Complaints procedure for private parties

Is there a procedure whereby private parties can complain to the authority responsible for antitrust enforcement about alleged unlawful vertical restraints?

According to article 34 of the Antitrust Law, any private party may complain to the CNDC about alleged vertical restraints. Once the complaint is filed, the complainant shall attend the CNDC to ratify the terms of the claim. The complainant may request an injunction or preventive measure. If granted, this measure (usually a temporary cessation of the conduct) will generally last until the case is finally resolved. An average investigation that concludes in a penalty takes approximately three-and-a-half years. Once the investigation is completed, the CNDC issues a report recommending a measure to be taken by the Secretary.

Regulatory enforcement

How frequently is antitrust law applied to vertical restraints by the authority responsible for antitrust enforcement? What are the main enforcement priorities regarding vertical restraints?

The vast majority of vertical restraint cases were issued in the early 1980s, during the first decade of antitrust enforcement in Argentina. Since then, there have been very few vertical restraint cases and almost no sanctions have been imposed. There have been only two cases in the past decade in which the Authorities imposed a fine on a company for vertical restraints: one in 1997 (exclusive distribution) and the other in 2002 (minimum price). However, in both cases, the Authorities understood that the vertical agreements reflected a collusive practice.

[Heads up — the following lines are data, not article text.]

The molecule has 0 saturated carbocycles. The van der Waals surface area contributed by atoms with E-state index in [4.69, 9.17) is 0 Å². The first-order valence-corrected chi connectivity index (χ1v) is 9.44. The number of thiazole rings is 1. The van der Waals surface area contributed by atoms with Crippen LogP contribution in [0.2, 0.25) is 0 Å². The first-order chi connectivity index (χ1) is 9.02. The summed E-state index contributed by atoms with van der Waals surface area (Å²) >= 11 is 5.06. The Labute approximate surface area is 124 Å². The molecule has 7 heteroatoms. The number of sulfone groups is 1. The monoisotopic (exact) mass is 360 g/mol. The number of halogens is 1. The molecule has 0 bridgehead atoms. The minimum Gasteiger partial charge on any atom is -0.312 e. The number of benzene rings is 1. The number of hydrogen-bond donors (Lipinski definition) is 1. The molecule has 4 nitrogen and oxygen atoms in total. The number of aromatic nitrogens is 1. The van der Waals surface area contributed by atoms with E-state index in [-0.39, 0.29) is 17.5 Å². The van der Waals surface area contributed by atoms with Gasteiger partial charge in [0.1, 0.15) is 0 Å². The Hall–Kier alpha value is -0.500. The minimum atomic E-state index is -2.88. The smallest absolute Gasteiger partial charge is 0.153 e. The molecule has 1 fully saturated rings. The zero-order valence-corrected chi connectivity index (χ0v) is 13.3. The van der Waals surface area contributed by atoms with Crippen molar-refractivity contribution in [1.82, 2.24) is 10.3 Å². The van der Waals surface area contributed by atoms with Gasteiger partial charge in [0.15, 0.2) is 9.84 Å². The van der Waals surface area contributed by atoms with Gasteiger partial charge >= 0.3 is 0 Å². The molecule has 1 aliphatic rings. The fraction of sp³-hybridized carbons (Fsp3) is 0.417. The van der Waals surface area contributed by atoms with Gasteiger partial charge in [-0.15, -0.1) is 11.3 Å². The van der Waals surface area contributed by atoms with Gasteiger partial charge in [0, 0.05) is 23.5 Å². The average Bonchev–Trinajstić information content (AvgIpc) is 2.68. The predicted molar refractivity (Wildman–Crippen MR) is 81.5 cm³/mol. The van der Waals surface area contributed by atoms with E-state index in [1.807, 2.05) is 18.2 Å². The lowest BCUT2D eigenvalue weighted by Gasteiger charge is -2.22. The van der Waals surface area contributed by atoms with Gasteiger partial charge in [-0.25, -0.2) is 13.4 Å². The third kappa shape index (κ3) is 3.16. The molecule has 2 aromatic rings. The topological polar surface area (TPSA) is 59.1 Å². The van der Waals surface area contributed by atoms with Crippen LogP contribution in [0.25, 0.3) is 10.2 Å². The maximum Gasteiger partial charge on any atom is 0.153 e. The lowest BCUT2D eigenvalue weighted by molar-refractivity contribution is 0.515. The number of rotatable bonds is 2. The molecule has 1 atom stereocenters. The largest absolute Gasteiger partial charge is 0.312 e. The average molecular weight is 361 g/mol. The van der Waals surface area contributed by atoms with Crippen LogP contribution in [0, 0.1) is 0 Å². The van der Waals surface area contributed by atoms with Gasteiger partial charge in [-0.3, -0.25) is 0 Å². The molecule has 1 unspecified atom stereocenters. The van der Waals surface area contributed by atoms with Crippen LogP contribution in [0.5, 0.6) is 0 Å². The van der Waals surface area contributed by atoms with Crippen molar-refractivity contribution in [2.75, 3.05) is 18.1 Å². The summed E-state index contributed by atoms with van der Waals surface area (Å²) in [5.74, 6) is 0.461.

In the 1997 case, all of the companies that had permits to sell valves for gas cylinders signed exclusive distribution agreements with the same distributor during a one-month period. The Authorities found these vertical agreements to be part of a collusive practice and fined the companies.

The 2002 case was repealed by the Court of Appeals because the court concluded that the minimum price was set vertically and not as a consequence of a previous horizontal agreement. Since 2001, there have been fewer than five known cases where the Authorities issued a resolution on vertical restraints and no fines have been imposed. 

In recent decades, the Authorities have applied a more flexible approach when analysing vertical restraints. The Authorities have historically focused on pursuing investigations related to collusive practices.

What are the consequences of an infringement of antitrust law for the validity or enforceability of a contract containing prohibited vertical restraints?

The validity and enforceability of a contract containing prohibited vertical restraints are not at risk as a consequence of an antitrust infringement. The Authorities may, however, order the parties to cease its effects.

May the authority responsible for antitrust enforcement directly impose penalties or must it petition another entity? What sanctions and remedies can the authorities impose? What notable sanctions or remedies have been imposed? Can any trends be identified in this regard?